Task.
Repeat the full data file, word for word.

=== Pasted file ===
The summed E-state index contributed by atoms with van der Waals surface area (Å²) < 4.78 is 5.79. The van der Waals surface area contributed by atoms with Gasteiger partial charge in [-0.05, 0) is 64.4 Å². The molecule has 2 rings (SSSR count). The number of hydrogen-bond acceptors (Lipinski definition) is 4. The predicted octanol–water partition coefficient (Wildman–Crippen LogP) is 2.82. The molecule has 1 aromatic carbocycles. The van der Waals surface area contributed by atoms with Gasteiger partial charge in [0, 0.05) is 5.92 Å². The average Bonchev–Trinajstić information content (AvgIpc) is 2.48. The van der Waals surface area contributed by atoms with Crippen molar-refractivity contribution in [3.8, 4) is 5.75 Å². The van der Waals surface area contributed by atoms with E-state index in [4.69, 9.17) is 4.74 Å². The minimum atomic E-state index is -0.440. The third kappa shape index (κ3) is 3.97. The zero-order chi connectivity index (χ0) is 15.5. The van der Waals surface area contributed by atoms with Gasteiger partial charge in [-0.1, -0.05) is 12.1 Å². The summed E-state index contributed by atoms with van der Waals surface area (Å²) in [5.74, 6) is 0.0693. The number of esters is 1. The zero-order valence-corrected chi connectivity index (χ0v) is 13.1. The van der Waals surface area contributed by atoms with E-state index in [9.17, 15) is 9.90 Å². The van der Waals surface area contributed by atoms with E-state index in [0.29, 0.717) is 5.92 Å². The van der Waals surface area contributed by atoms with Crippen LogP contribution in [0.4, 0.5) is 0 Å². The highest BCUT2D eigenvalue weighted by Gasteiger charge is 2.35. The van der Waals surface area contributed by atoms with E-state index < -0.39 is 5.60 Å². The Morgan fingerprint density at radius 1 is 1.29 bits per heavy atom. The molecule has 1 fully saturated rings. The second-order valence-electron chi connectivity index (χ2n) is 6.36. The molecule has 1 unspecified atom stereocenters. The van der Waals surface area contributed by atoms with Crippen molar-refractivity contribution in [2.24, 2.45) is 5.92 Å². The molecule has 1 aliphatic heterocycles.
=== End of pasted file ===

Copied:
The summed E-state index contributed by atoms with van der Waals surface area (Å²) < 4.78 is 5.79. The van der Waals surface area contributed by atoms with Gasteiger partial charge in [-0.05, 0) is 64.4 Å². The molecule has 2 rings (SSSR count). The number of hydrogen-bond acceptors (Lipinski definition) is 4. The predicted octanol–water partition coefficient (Wildman–Crippen LogP) is 2.82. The molecule has 1 aromatic carbocycles. The van der Waals surface area contributed by atoms with Gasteiger partial charge in [0, 0.05) is 5.92 Å². The average Bonchev–Trinajstić information content (AvgIpc) is 2.48. The van der Waals surface area contributed by atoms with Crippen molar-refractivity contribution in [3.8, 4) is 5.75 Å². The van der Waals surface area contributed by atoms with E-state index in [4.69, 9.17) is 4.74 Å². The minimum atomic E-state index is -0.440. The third kappa shape index (κ3) is 3.97. The zero-order chi connectivity index (χ0) is 15.5. The van der Waals surface area contributed by atoms with Gasteiger partial charge in [-0.1, -0.05) is 12.1 Å². The summed E-state index contributed by atoms with van der Waals surface area (Å²) in [5.74, 6) is 0.0693. The number of esters is 1. The zero-order valence-corrected chi connectivity index (χ0v) is 13.1. The van der Waals surface area contributed by atoms with E-state index in [9.17, 15) is 9.90 Å². The van der Waals surface area contributed by atoms with E-state index in [0.29, 0.717) is 5.92 Å². The van der Waals surface area contributed by atoms with Crippen LogP contribution in [0.4, 0.5) is 0 Å². The highest BCUT2D eigenvalue weighted by Gasteiger charge is 2.35. The van der Waals surface area contributed by atoms with E-state index < -0.39 is 5.60 Å². The Morgan fingerprint density at radius 1 is 1.29 bits per heavy atom. The molecule has 1 fully saturated rings. The second-order valence-electron chi connectivity index (χ2n) is 6.36. The molecule has 1 unspecified atom stereocenters. The van der Waals surface area contributed by atoms with Crippen molar-refractivity contribution in [2.24, 2.45) is 5.92 Å². The molecule has 1 aliphatic heterocycles.